“Do you have something to say to your leader?” Khrushchev growled to the group in a quiet tone. “Some sage wisdom? Some unsolicited advice?” He paused and continued to glare, enjoying the fact that he could see beads of sweat forming on the brows of several present. “Something?” he pressed. “Anything?” Nikita allowed his eyes to settle on First Deputy Premier Anastas Mikoyan, and he stared daggers into the younger man’s eyes until the eyes fell to the table and Mikoyan began to fidget in his chair. “You, Anastas?” Khrushchev questioned harshly. “Anything at all for me? I am surprised at your silence. You are usually so vocal with your criticism. Can you not loose your tongue in my presence?”
Mikoyan opened his mouth as if to speak, but an older man seated on his right placed a hand on his forearm to stop him. “Anastas did not request this meeting, Nikita. I did.” Khrushchev shifted his gaze to the speaker and his stare softened a bit. Boris Nicholaivitch maintained a steady gaze back at the General Secretary. At seventy-eight, he was the oldest man at the table. His deeply seamed face, his cane, and his slow shuffle emphasized the physical infirmity common in one his age, but his physical appearance belied the sharp wit and high order intelligence the man still wielded with youthful exuberance. His light blue-gray eyes, pale complexion, and full head of completely white hair, gave him an albino-like appearance that was disconcerting to many and commanded attention from all…even Nikita. Boris had been a member of this elite group long before this particular location had been made necessary by world events. He had advised Lenin himself on matters of international trade and diplomacy, and his opinions in those fields and others were still the most valued in this chamber. He knew Khrushchev would listen to him.
“Nikita, my old friend,” he began, “with all the respect due to you and your position, I feel I must chastise you for the tone of your speech to the Western diplomats yesterday.” Several at the table stiffened as Boris spoke. No one talked to the General Secretary in such a way. There was always room in the Siberian gulag for one more. To his credit, Khrushchev sat calmly, placing his right hand upon his left and staring evenly at his old adviser. Boris paused briefly, perhaps expecting an angry retort, but continued when there was no reply. “The room in which you were speaking was filled only with ambassadors and low-level functionaries, but your words were addressed to nations! When all of the window dressing is removed from your statement, it basically must be interpreted as a direct threat to all the nations in the Western world. ‘We’ll bury you!’ you said to them.” The old man shook his fist in the air, just as Khrushchev had done during the speech. “What were you thinking?” he asked a little more harshly that he intended.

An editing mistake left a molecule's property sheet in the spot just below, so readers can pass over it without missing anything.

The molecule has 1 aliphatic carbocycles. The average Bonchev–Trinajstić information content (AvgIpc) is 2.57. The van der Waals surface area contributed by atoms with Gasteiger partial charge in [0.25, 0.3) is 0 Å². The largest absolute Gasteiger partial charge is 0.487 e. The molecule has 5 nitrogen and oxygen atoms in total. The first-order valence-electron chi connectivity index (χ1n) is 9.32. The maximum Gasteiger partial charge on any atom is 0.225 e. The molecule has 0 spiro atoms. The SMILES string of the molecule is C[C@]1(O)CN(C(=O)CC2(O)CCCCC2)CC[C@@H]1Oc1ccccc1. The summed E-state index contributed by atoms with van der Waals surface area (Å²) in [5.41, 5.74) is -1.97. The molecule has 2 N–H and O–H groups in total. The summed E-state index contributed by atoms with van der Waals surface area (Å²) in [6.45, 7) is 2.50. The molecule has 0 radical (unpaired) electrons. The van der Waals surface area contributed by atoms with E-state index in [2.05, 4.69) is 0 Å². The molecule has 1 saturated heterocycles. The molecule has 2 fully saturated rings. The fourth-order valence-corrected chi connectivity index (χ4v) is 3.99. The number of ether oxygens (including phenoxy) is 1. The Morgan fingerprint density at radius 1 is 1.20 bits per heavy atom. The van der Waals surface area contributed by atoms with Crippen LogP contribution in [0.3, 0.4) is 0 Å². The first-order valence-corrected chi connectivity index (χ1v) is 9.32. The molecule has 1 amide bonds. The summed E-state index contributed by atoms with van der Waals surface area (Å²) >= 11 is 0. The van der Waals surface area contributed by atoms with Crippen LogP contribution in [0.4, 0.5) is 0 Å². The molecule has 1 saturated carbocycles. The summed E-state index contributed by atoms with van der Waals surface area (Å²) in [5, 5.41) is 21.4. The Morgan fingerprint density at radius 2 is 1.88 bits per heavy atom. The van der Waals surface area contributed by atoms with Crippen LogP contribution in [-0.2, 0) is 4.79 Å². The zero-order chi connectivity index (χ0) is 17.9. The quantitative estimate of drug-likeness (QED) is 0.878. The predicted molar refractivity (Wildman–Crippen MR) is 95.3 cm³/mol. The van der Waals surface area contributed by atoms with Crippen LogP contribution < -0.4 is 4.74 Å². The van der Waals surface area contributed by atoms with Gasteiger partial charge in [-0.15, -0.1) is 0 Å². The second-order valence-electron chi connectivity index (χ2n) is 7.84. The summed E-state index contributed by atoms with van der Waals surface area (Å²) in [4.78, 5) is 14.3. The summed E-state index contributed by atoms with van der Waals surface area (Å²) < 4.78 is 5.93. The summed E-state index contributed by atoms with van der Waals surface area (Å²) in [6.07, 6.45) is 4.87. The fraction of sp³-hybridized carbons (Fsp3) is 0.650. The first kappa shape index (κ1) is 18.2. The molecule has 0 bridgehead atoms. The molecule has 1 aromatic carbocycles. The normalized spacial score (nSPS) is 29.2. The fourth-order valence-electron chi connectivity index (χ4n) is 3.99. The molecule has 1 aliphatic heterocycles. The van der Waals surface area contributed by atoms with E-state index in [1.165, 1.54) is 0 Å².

The General Secretary only smiled. “I was thinking that, perhaps, they should fear us. We have the power to bury them in their own decadence. Hitler, the madman, almost destroyed Europe. It is still reeling from his destruction. Perhaps we should finish the job before Europe regains its strength. Perhaps we should force American troops out of Germany and France…away from our doorstep…and bring glorious Communist rule to our western neighbors.” He smiled dreamily for a brief moment and completed the thought, “…and beyond.”
Boris bristled, “You dare to aim a veiled threat at the United States of America?”
Khrushchev slammed his fist onto the table. “It is not a veiled threat…it is a direct one! The Americans are weak! They bury themselves in their vile, decadent, capitalist lifestyle!” He stopped suddenly, composing himself. Wiping his perspiring face once more, the General Secretary smiled broadly and repeated in a calm voice, “They bury themselves. All I require is that we help them complete the process.” He continued to smile until others at the table began to nod and smile nervously back at him.